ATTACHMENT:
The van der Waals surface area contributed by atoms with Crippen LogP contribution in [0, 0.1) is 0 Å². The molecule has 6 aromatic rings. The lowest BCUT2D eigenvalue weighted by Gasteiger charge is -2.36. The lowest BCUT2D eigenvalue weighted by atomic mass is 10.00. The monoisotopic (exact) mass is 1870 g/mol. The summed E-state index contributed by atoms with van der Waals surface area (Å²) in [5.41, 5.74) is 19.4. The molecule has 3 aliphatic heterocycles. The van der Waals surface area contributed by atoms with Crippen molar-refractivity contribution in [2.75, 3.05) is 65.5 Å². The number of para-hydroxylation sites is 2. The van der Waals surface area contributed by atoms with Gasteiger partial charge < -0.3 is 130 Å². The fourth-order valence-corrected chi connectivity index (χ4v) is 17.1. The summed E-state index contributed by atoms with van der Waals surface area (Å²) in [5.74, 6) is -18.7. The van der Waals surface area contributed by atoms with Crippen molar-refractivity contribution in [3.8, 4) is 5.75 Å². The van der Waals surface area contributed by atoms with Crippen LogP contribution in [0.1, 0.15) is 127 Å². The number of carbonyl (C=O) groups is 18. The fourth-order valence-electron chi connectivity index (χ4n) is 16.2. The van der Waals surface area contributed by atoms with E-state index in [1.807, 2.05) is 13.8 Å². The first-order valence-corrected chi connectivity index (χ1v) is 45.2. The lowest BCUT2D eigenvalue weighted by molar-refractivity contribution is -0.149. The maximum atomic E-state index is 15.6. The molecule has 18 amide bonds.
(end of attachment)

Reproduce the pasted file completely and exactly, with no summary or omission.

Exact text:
The van der Waals surface area contributed by atoms with Crippen LogP contribution in [0, 0.1) is 0 Å². The molecule has 6 aromatic rings. The lowest BCUT2D eigenvalue weighted by Gasteiger charge is -2.36. The lowest BCUT2D eigenvalue weighted by atomic mass is 10.00. The monoisotopic (exact) mass is 1870 g/mol. The summed E-state index contributed by atoms with van der Waals surface area (Å²) in [5.41, 5.74) is 19.4. The molecule has 3 aliphatic heterocycles. The van der Waals surface area contributed by atoms with Crippen molar-refractivity contribution in [2.75, 3.05) is 65.5 Å². The number of para-hydroxylation sites is 2. The van der Waals surface area contributed by atoms with Gasteiger partial charge < -0.3 is 130 Å². The fourth-order valence-corrected chi connectivity index (χ4v) is 17.1. The summed E-state index contributed by atoms with van der Waals surface area (Å²) in [5.74, 6) is -18.7. The van der Waals surface area contributed by atoms with Crippen molar-refractivity contribution in [3.8, 4) is 5.75 Å². The van der Waals surface area contributed by atoms with Crippen LogP contribution in [0.1, 0.15) is 127 Å². The number of carbonyl (C=O) groups is 18. The fourth-order valence-electron chi connectivity index (χ4n) is 16.2. The van der Waals surface area contributed by atoms with E-state index in [1.807, 2.05) is 13.8 Å². The first-order valence-corrected chi connectivity index (χ1v) is 45.2. The lowest BCUT2D eigenvalue weighted by molar-refractivity contribution is -0.149. The maximum atomic E-state index is 15.6. The molecule has 18 amide bonds.